The US has long considered Alaska's northern border, and the Arctic in general, a strategically critical area. The trouble is we have neither the infrastructure nor the equipment to handle the climate and terrain. Even if we did have the means, we don't have the personnel, either military or civilian. And the borders, both on land and under the ocean, are suddenly, rapidly, shifting.
The Arctic nations - Russia, Canada, Denmark, Norway and the United States - have been preparing to claim larger chunks of territory under a clause in the treaty that governs the world's waters. Non-Arctic nations like China and South Korea also have been eyeing the economic potential in the far north.
"With 20 percent of the yet-to-be-discovered oil, gas and minerals remaining in the world in the Arctic, the U.S. can't risk losing it," said Rear Adm. Christopher C. Colvin, commander of Alaska's 17th Coast Guard District, from Anchorage.
The only international treaty that applies to the Arctic is the U.N. Convention on the Law of the Sea [link], ratified by more than 150 nations. But although it helped draft the convention and subsequent revisions, the United States has not ratified the treaty; conservatives say it impinges on U.S. national sovereignty.
Under the treaty, a nation that can prove its continental shelf extends past the current boundary of 200 miles off its coastline can be granted up to 150 additional miles of seabed.
"An extra 150 miles of shelf can be billions [or] trillions of dollars in resources," said Lt. Gen. Dana Atkins, commander of Alaskan Command, Joint Task Force Alaska, Alaskan North American Defense Region and the 11th Air Force.
Like other Arctic countries, the United States is gathering scientific evidence for its claim to an extended continental shelf in the Arctic. Russia has been preparing a territory claim that would absorb nearly half of the Arctic into its possession, according to analysis by the Congressional Research Service.
Thus far, exploration and use of the Arctic have been cordial. America and Canada cooperated on scientific and military operations last summer. A 40-year-old territory dispute between Russia and Norway was resolved last year by dividing an area of the Barents Sea equally between the two countries.
That doesn't mean hackles don't get raised.
In 2007, Russia planted a flag in the waters below the North Pole. Canada planted one nearby soon after. Denmark placed a flag on the north's contested Han Island, which Canada promptly removed and delivered back to Danish officials. Canada bought fleets of F-35 fighter jets and is building a new base along its Arctic coast. Russia is building new icebreakers and new nuclear-power stations on its north coast.
Unlike other well-equipped Arctic powers, the United States has only one working ship capable of navigating in ice-covered waters and no permanent military installation within the Arctic Circle. Three years ago, the Coast Guard asked for a new icebreaker - which can cost about $800 million - but instead got $60 million to renovate one that had outlived its lifespan.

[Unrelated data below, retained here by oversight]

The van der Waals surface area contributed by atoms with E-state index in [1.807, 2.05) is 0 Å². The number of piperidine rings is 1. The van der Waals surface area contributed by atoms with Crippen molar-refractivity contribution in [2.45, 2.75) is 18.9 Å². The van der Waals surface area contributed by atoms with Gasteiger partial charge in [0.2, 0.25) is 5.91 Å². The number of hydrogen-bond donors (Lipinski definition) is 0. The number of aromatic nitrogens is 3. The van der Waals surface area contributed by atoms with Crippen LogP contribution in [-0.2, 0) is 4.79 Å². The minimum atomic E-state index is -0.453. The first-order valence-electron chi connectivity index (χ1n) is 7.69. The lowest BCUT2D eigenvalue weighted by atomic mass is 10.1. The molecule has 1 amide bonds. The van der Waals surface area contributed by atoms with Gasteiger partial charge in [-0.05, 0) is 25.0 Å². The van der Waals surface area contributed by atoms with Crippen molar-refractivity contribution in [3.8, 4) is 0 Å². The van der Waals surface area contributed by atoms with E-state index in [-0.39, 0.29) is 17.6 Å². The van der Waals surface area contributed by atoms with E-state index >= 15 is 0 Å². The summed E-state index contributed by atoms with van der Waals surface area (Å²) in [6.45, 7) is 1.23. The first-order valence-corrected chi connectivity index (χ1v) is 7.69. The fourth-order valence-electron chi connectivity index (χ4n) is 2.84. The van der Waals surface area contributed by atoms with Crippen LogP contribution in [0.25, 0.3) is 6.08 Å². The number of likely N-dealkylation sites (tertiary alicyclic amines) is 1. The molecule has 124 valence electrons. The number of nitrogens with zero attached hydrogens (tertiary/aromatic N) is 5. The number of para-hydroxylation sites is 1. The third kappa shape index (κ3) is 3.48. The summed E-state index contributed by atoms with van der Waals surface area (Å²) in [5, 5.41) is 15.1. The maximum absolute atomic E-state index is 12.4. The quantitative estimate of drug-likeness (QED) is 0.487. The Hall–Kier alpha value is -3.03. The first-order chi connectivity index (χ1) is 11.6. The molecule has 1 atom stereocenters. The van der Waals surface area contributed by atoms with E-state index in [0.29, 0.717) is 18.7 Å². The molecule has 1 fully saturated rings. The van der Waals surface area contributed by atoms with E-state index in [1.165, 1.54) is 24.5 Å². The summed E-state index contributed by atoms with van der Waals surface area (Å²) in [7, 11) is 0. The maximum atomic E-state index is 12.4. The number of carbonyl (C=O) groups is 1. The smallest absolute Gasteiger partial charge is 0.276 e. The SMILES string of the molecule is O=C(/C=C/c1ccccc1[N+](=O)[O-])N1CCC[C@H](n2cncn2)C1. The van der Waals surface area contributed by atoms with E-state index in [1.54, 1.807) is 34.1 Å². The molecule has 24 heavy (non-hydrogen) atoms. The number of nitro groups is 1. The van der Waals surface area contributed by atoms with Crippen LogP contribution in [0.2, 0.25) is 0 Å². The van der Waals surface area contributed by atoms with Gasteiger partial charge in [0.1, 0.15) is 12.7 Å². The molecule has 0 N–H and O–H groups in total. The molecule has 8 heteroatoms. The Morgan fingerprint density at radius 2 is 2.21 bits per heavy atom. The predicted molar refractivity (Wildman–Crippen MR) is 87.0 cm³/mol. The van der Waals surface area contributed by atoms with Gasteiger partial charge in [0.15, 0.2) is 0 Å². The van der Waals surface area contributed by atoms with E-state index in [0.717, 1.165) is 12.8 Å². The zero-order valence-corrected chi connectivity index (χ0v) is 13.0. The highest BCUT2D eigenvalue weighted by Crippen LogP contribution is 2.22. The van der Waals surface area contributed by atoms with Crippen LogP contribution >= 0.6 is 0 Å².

Joshua Reichert, managing director of the Pew Environment Group, says, "[...S]ites proposed for drilling in Alaska's Arctic Ocean are some of the most remote and extreme areas on Earth. At the same time, the fragile ecosystem is already feeling the impact of warming, which is happening there at twice the rate as on of the rest of the planet.
Rushing to drill for oil and gas without proper measures to safeguard an environment as challenging and vulnerable as the Arctic would tell the world that the United States had failed to heed the lessons of the BP Deepwater Horizon disaster."
Never one to miss an ironic cue, BP is having more trouble with that pesky Trans-Alaska pipeline. Around midnight, BP was due to shut down that artery, which pumps roughly twelve percent of our energy-wasting lifeblood, to repair the pumping station leak reported on in Wednesday's Gulf Watchers. BP's surgeons, ever pursued by malpractice and personal injury lawyers, are performing a 157-foot bypass on the 800 mile conduit. They say the surgery will take around 36 hours, or 'til around noon tomorrow. And, like all surgeons, their price is enough to render the patient DOA upon receipt. BP's Steve Rinehart called this "a significant event" (gee, ya think?), and:
The market impact on oil futures and equities will obviously depend on how long the pipeline is down. This outage could easily cause crude futures "to make their way back to $92" in the short run, says Tradition Energy analyst Addison Armstrong.
Of course it will.
It's not only BP that's affected by the shutdown. It's all North Slope oil producers, who...
...now have to deal with the impact of shutting operations in the middle of winter, as production is already down due to extreme temperatures and North Slope operators are trying to use a small window to do necessary work on existing and new production areas, says PFC Energy analyst David Kirsh.
But a bigger issue for BP has to do with public perception, he says.
The U.S. presidential commission report on the Gulf of Mexico oil spill, released last week, described systemic problems in the oil industry and with government regulators as the root causes of the disaster.
Now with another outage, BP will need to contend with perceptions that once again it is in the middle of an environmental issue.
There have not been any reports of environmental damage because of the leak. Alyeska said yesterday that around 10 barrels of oil had been recovered from the basement of a booster pump room, and that around one barrel of oil remained.